TBM faces big expenses for sidewalk snow removal

Integrating the service will require the purchase of five sidewalk and building snow clearing machines in Craigleith and Thornbury for storage.

The City of The Blue Mountains faces significant new costs to integrate sidewalk snow removal as a municipal service.

At the June 27 Committee of the Whole meeting, council voted unanimously to approve a staff recommendation to make sidewalk snow removal a municipal program. The change comes at a high cost with new operating expenses estimated at $540,000 per year and capital costs to buy the machines, a truck to transport them and buildings to house them estimated at $2,280,000.

The move will also require the hiring of five operators and a team leader/backup to add to the city’s full-time staff. In the summer, four staff members will be assigned to the roads and drainage department, while two will be assigned to the parks department.

“That’s a big number,” said roads and drainage manager Jim McCannell. “We had a better experience using our own staff. We get a better level of service.

Currently, the city clears 20.23 km of sidewalks around the city through contracts with the private sector. In total, 10.78 km of sidewalks receive no winter maintenance, there are 4.58 km of private sidewalks and 10.65 km that have not been assumed by the city.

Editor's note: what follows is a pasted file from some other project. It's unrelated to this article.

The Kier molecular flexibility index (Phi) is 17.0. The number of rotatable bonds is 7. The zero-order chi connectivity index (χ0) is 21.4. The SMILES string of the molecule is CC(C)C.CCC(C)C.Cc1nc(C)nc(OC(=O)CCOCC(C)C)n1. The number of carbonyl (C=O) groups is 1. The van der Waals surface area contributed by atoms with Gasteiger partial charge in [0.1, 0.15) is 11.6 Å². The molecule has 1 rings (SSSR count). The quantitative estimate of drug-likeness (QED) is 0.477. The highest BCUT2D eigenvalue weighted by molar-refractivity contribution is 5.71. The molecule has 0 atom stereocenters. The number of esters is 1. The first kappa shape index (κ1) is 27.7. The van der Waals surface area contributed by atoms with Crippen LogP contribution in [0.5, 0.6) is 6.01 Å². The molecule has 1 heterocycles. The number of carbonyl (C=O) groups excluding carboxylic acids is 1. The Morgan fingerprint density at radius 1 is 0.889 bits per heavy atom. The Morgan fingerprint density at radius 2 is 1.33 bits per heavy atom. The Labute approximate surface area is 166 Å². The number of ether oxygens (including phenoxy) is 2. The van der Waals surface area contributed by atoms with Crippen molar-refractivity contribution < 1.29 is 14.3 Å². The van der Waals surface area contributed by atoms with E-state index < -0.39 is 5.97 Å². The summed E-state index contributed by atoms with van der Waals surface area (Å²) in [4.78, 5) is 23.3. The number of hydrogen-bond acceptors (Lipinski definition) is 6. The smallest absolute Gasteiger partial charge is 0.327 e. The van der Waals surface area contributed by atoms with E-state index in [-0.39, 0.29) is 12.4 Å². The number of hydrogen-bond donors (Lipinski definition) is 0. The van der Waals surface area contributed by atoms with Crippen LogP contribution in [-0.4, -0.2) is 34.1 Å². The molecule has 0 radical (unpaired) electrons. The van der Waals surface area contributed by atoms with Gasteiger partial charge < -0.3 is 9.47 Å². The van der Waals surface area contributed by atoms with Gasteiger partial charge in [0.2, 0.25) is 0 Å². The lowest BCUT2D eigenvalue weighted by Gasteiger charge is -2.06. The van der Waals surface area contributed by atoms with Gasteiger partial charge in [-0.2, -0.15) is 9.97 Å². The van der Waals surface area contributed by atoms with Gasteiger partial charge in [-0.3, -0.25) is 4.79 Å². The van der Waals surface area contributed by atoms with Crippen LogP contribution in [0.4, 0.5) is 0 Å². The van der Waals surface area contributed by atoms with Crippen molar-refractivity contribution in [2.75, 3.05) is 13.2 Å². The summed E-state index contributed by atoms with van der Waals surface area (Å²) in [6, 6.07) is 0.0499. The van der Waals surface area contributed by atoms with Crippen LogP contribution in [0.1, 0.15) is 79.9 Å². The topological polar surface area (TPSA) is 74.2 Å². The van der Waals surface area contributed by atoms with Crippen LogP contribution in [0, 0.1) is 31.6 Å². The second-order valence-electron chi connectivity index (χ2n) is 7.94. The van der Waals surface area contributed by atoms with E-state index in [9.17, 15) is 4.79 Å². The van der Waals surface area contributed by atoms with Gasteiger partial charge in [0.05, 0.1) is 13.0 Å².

Integrating the service will require the purchase of five sidewalk and building snow clearing machines in Craigleith and Thornbury for storage. Staff said they believe the town’s facilities at Tomahawk could be used for the Thornbury/Clarksburg routes and that a new building should be constructed at Craigleith. A full report with options will come back to the board in the near future.

“It’s part of transforming our community. We have a lot of sidewalks and we should clear them all,” Mayor Alar Soever said.

Staff explained that clearing the sidewalks in-house would ensure continuity of service for the community. In recent years, insurance rates for private contractors have skyrocketed and it is increasingly difficult to get contractors to provide snow removal services.

“We find that we’re paying a real premium for these services,” McCannell said.

Providing staff with full-time, year-round positions is an advantage for the city in terms of recruiting good candidates.

The resolution passed by council would see sidewalk snow removal become a full municipal service on November 1, 2024. Council also directed staff to consider potential partnerships with the private sector as part of their deliberations on the matter. . A full range of financial options and requirements for the project will be discussed during the 2023 budget deliberations.